In SSAP, nonselective primers can be used when enzymes used for digestion cut infrequently, or when the copy number of the TE is low. For high-copy-number families, the number of selective bases may be increased (Schulman et al., 2004). The use of two enzymes in SSAP correspondingly reduces genomic complexity, as does the use of selective bases on the primers associated with the adapters. TEs with low numbers of copies are not well suited to methods to reduce genomic complexity. However, the use of single enzyme digests with a systematic series of all possible selective bases allows the survey of all insertion sites for a given TE.

SSAP has been optimized for multiple plant species and protocols for rapidly obtaining retrotransposon sequence information for SSAP primer design have been developed (Syed and Flavell, 2007; Kalendar et al., 2010). The same technique was named transposon display when applied to DNA transposons rather than retrotransposons (van den Broeck et al., 1998). Rim2/Hipa transposon display produced highly polymorphic profiles with ample reproducibility within a species as well as between species in the Oryza genus (Kwon et al., 2005).

Inter-retrotransposon amplified polymorphism (IRAP)

As discussed above, although retrotransposons are dispersed, they can also be found clustered in the genome. It is the phenomenon of clustering that makes possible the IRAP method, which detects insertional polymorphisms by amplifying the portion of DNA between two retrotransposons (Figure 2; Kalendar et al., 1999; Kalendar and Schulman, 2006). If all retrotransposons were dispersed equally throughout the genome, even for an abundant family such as BARE1, individual elements would be 50 kb apart, and could not yield IRAP amplification templates.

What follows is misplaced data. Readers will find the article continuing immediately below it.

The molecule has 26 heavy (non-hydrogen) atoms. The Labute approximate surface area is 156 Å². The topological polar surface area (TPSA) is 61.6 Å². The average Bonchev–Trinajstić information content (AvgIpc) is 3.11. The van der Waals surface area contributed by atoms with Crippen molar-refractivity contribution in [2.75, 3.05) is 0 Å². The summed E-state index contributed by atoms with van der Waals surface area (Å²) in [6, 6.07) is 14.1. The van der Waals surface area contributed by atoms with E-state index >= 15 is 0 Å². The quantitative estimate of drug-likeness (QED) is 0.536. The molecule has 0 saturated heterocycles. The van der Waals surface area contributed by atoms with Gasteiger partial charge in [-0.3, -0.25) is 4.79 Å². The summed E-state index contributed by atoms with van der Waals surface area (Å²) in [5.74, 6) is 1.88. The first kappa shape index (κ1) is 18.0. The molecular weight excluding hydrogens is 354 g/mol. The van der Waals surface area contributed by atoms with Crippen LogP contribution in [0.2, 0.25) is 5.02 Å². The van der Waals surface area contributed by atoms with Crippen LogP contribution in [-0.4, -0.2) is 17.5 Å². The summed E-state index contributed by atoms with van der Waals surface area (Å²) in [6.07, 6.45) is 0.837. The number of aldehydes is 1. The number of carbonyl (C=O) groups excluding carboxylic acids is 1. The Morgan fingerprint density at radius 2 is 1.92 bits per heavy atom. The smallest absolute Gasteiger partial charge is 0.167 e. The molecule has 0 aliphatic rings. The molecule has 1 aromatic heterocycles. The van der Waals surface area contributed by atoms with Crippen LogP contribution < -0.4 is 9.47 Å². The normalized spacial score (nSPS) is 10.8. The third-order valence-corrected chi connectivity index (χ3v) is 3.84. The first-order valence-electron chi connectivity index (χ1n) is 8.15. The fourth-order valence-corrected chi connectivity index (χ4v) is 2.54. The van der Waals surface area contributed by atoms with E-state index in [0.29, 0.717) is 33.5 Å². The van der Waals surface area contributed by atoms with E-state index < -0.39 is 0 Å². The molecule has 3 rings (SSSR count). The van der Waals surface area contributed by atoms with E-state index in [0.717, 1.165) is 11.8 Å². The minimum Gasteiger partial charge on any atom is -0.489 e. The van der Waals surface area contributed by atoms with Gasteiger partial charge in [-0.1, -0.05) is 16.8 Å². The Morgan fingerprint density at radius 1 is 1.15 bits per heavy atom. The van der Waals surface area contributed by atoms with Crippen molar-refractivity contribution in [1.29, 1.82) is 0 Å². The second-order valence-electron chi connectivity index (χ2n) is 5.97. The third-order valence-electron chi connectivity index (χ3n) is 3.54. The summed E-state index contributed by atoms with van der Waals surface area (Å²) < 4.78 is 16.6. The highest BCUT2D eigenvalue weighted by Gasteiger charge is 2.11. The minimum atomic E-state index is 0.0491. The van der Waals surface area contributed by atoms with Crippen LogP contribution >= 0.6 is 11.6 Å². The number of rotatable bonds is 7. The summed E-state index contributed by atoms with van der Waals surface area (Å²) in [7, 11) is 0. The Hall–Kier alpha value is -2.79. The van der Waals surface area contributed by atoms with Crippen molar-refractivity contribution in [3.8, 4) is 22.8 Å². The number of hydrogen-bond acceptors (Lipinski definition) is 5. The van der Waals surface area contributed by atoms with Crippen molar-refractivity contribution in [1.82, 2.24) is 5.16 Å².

A virtue of IRAP is its experimental simplicity. All that is needed is simple PCR followed by electrophoresis to resolve the PCR products. IRAP can be carried out with a single primer matching either the 5′ or 3′ end of the LTR but oriented away from the LTR itself, or with two primers. Nearby TEs may be found in different orientations in the genome (head-to-head, tail-to-tail or head-to-tail) increasing the range of tools available to detect polymorphism depending on the method and primer combinations. If two primers are used, they may be from the same retrotransposon family or from different families. The PCR products, and therefore the fingerprint patterns, result from amplification of hundreds to thousands of target sites in the genome. The pattern obtained will be related to the TE copy number, insertion pattern and size of the TE family.